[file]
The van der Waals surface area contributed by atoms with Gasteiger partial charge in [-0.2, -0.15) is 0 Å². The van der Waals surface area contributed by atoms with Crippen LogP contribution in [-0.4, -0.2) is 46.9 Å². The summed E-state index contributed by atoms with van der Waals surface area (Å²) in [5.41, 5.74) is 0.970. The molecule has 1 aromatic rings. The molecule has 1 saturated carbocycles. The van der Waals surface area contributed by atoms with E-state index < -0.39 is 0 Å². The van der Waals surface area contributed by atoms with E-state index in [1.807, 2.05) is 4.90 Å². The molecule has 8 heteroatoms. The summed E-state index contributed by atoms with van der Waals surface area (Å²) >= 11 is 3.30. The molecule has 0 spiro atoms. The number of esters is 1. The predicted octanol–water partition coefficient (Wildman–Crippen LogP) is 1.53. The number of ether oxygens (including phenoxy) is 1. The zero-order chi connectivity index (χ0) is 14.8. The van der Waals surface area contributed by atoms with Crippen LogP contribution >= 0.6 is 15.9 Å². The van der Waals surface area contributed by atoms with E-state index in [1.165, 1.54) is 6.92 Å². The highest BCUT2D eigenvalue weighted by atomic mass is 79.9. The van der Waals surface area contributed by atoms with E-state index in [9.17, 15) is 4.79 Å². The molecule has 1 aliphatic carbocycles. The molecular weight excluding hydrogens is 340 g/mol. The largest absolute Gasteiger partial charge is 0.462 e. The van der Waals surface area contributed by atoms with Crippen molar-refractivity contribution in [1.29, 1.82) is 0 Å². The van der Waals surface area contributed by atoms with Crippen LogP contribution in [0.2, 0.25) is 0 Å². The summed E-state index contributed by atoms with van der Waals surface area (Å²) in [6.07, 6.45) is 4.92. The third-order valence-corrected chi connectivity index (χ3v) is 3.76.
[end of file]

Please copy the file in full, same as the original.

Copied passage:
The van der Waals surface area contributed by atoms with Gasteiger partial charge in [-0.2, -0.15) is 0 Å². The van der Waals surface area contributed by atoms with Crippen LogP contribution in [-0.4, -0.2) is 46.9 Å². The summed E-state index contributed by atoms with van der Waals surface area (Å²) in [5.41, 5.74) is 0.970. The molecule has 1 aromatic rings. The molecule has 1 saturated carbocycles. The van der Waals surface area contributed by atoms with E-state index < -0.39 is 0 Å². The van der Waals surface area contributed by atoms with E-state index in [1.807, 2.05) is 4.90 Å². The molecule has 8 heteroatoms. The summed E-state index contributed by atoms with van der Waals surface area (Å²) >= 11 is 3.30. The molecule has 0 spiro atoms. The number of esters is 1. The predicted octanol–water partition coefficient (Wildman–Crippen LogP) is 1.53. The number of ether oxygens (including phenoxy) is 1. The zero-order chi connectivity index (χ0) is 14.8. The van der Waals surface area contributed by atoms with Crippen LogP contribution >= 0.6 is 15.9 Å². The van der Waals surface area contributed by atoms with E-state index in [1.165, 1.54) is 6.92 Å². The highest BCUT2D eigenvalue weighted by atomic mass is 79.9. The van der Waals surface area contributed by atoms with E-state index in [9.17, 15) is 4.79 Å². The molecule has 1 aliphatic carbocycles. The molecular weight excluding hydrogens is 340 g/mol. The largest absolute Gasteiger partial charge is 0.462 e. The van der Waals surface area contributed by atoms with Crippen molar-refractivity contribution in [1.29, 1.82) is 0 Å². The van der Waals surface area contributed by atoms with Crippen LogP contribution in [0.2, 0.25) is 0 Å². The summed E-state index contributed by atoms with van der Waals surface area (Å²) in [6.07, 6.45) is 4.92. The third-order valence-corrected chi connectivity index (χ3v) is 3.76.